(AP) — Two rural Missouri counties are seeing huge spikes in coronavirus cases, including many connected to meatpacking plants.
Saline County reported on Wednesday 96 cases of COVID-19, the illness caused by the coronavirus. Moniteau County reported 55 cases, citing 29 as confirmed and 26 as “probable.” Neither county has reported a death.
Statewide, the number of confirmed cases topped 6,000 on Wednesday. Johns Hopkins University’s Center for Systems Science and Engineering, which is monitoring cases worldwide, shows 6,210 cases in Missouri, up 247 from Tuesday. The number of deaths rose by 14 to 229.
While the vast majority of Missouri cases have been in the largest cities and their suburbs, data provided by Saline and Moniteau counties showed they have the highest per capita rates of infection in the state: 419 cases per 100,000 residents in Saline County, and 341 cases per 100,000 residents in Moniteau County.
By comparison, the city of St. Louis has an infection rate of 290 per 100,000 residents, based on data provided by the state health department, St. Louis County has an infection rate of 234 per 100,000, and Kansas City has a rate of 89 per 100,000.
Saline and Moniteau counties are home to several meatpacking plants, facilities where people work shoulder-to-shoulder on production lines. Across the Midwest, several packing plants have seen similar outbreaks, prompting the temporary closure of a Tyson Foods facility in Waterloo, Iowa; a Smithfield Foods plant in Sioux Falls, S.D.; and a JBS USA plant in Worthington, Minn.
Burgers Smokehouse, a smoked and cured meat manufacturer in the Moniteau County town of California, also is closed. Twenty-one employees came down with the coronavirus, said Darrell Hendrickson, Moniteau County’s environmental specialist. He said “the majority” of COVID-19 cases in the county of 16,100 residents were connected to those workers, including relatives and friends. All but one of the 55 cases involve people age 59 or younger.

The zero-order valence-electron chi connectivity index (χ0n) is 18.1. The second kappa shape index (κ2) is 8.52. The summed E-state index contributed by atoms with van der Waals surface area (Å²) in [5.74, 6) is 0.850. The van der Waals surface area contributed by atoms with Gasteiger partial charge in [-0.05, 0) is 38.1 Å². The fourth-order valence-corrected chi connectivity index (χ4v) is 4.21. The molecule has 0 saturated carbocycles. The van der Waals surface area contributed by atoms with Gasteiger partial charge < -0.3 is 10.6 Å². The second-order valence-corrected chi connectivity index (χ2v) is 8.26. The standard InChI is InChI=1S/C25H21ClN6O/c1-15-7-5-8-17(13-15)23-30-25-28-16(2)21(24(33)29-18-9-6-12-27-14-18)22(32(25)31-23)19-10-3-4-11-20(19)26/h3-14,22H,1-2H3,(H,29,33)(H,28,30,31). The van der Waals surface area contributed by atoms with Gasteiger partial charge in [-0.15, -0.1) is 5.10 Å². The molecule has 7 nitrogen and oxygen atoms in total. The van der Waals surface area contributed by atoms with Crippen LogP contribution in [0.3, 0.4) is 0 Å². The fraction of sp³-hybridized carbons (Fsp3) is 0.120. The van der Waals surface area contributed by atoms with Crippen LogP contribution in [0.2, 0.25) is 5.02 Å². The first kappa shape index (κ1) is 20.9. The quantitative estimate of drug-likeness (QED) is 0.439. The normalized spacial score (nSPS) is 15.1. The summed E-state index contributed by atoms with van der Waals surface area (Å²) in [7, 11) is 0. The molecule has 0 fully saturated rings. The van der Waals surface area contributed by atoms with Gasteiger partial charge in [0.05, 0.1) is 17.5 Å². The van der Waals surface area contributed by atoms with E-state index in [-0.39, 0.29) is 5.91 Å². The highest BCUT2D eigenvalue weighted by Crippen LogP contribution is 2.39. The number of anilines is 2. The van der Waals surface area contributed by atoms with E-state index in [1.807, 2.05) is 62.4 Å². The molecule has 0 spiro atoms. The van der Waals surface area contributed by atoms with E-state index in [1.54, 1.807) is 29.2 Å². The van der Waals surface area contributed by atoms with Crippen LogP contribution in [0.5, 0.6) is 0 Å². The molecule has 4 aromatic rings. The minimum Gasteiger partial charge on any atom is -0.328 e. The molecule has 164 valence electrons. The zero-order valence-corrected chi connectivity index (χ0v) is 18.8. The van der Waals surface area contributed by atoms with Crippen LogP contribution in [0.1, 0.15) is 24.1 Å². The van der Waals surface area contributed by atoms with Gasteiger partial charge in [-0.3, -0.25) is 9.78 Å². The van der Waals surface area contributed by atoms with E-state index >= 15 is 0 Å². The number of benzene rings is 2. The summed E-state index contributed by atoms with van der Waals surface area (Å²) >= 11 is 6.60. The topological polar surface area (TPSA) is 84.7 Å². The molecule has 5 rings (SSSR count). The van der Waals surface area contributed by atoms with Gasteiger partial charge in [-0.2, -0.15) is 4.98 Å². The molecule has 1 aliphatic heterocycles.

Hendrickson estimated that about 300 people worked at the plant. He said Burgers did “everything we asked,” including instituting social distancing requirements “as best they can.”
“That’s the problem with facilities of this type,” Hendrickson said. “They have distanced as much as possible, but I can’t guarantee they get 6 feet between all employees.”
Cargill Inc. also operates a plant in Moniteau County, but no employees there have contracted the virus, Hendrickson said.
In Saline County, home to about 23,000 residents, both ConAgra and Cargill operate plants in the town of Marshall. Saline County Health Department Administrator Tara Brewer said some cases involved plant workers but didn’t have a specific number.
Cargill spokesman Daniel Sullivan confirmed that employees at the Saline County plant had contracted the coronavirus, but declined to say how many. An email message left with ConAgra was not immediately returned.
Sullivan said Cargill had taken extra steps to make sure meatpacking plant workers were safe, including providing masks, temperature checks and enhanced cleaning and sanitizing of equipment.
Brewer believes the high per capita rate in Saline County is due partly to aggressive testing. The county offers drive-up testing 24 hours a day and about 800 people have been tested, she said.